Kitty Pryde gets the biggest re-think of all the characters so far. Her hair is cut off to a degree not seen since the second season of FELICITY began on the WB last year and everybody stopped watching. I don't think you'll have the same affect here. Claremont seems to be going for a more mature and less naïve Kitty. Some have been quick to point out that it's a process Warren Ellis tried to start back in his EXCALIBUR days. I hope to get around to reading those books someday soon for comparison's sake…
Dr. Cecilia Reyes, a recent favorite of mine, is also back in the book, brought back unwillingly to the lives of our favorite band of mutants.
There's a whole team of new evil mutants, introduced in a way not seen since Claremont introduced us to the Reavers or Magneto's Acolytes.
Leinil Francis Yu makes his much-anticipated debut on the title here, and does a pretty good job. I don't like some of the new costumes. Kitty's mask around the eyes just looks ridiculous. Makes you wonder why she'd even bother with them in the first place. The "X" over Rogue's chest seems to work only to enhance her bust, a theme that plays throughout the issue, actually. But I can only really judge this by the cover, since the characters don't really make a habit of wearing their costumes in the book. There's all of one page to show us the new costumes. This isn't necessarily a bad thing, by the way. I'm all for characters being in "street clothes" or something non-spandex.
Yu's storytelling needs a bit of help in some places. A lot of stuff needs long caption boxes to be explained. Some of the close-up shots seem to be done for the sake of finishing the page quickly rather than solid story construction.
It's still good-looking stuff, though, and LIQUID! does a great job in coloring the whole she-bang.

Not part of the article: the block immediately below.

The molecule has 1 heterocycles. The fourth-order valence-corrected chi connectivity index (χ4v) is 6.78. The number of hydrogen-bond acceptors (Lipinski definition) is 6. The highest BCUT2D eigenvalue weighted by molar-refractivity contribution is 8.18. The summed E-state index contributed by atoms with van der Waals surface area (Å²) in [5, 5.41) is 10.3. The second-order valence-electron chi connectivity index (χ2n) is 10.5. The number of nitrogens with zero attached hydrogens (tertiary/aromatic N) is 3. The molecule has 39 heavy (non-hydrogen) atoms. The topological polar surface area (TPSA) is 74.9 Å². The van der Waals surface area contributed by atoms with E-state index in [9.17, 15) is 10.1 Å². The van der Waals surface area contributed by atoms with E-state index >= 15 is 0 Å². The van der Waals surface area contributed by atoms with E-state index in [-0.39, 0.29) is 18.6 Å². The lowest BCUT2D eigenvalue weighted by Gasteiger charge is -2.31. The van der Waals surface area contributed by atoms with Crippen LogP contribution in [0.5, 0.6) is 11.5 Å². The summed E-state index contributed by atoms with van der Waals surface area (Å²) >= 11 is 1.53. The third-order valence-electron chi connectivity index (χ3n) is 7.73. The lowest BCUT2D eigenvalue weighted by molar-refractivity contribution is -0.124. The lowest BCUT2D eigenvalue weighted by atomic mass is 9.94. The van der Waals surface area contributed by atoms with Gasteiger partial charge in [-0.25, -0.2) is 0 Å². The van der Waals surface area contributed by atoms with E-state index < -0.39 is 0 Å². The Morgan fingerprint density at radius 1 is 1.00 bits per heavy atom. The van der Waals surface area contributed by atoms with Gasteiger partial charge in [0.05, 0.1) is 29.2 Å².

The oddity here: Take a look at the Marvel house ad opposite the Bullpen Bulletins page in this issue. The review quote for THUNDERBOLTS given at the bottom of it is taken from a Pipeline2 column written back in December. I do believe this is the first time I've been quoted in an advertisement for a book. Whoo-hoo!
A WHOLE BUNCHA REVIEWS
With the third and final issue out this past week, I sat down and read Warren Ellis' STRANGE KISS mini-series. Sometimes weird and bloody is just weird and bloody. I have to admit that this one didn't do much for me. It's got some of those trademarks Ellis grand concepts and one-liners. I've just never been much of a horror fan, and this one serves to remind me of why. Maybe the fact that all the truly horrific things are shown as pen-and-ink drawings blunted some of the impact. If this had been a movie, I probably would have squirmed some more.
It turns out not to be Warren Ellis' week for me, actually. X-MAN #63 is nearly a complete miss, as well. I can only hope that when this first storyline is over, I can come back and read this and see where everything fits in. Right now, there are a couple of plots running at the same time, one apparently set in a past which looks more like a future. I have no idea where they connect. Maybe I'm not supposed to know just yet, but I'm a much bigger fan of first issues that mean something right away. It's fine to leave some situations incomplete to be filled in later, but right now it seems to be the kind of market where you can't expect readers to hang around for that long.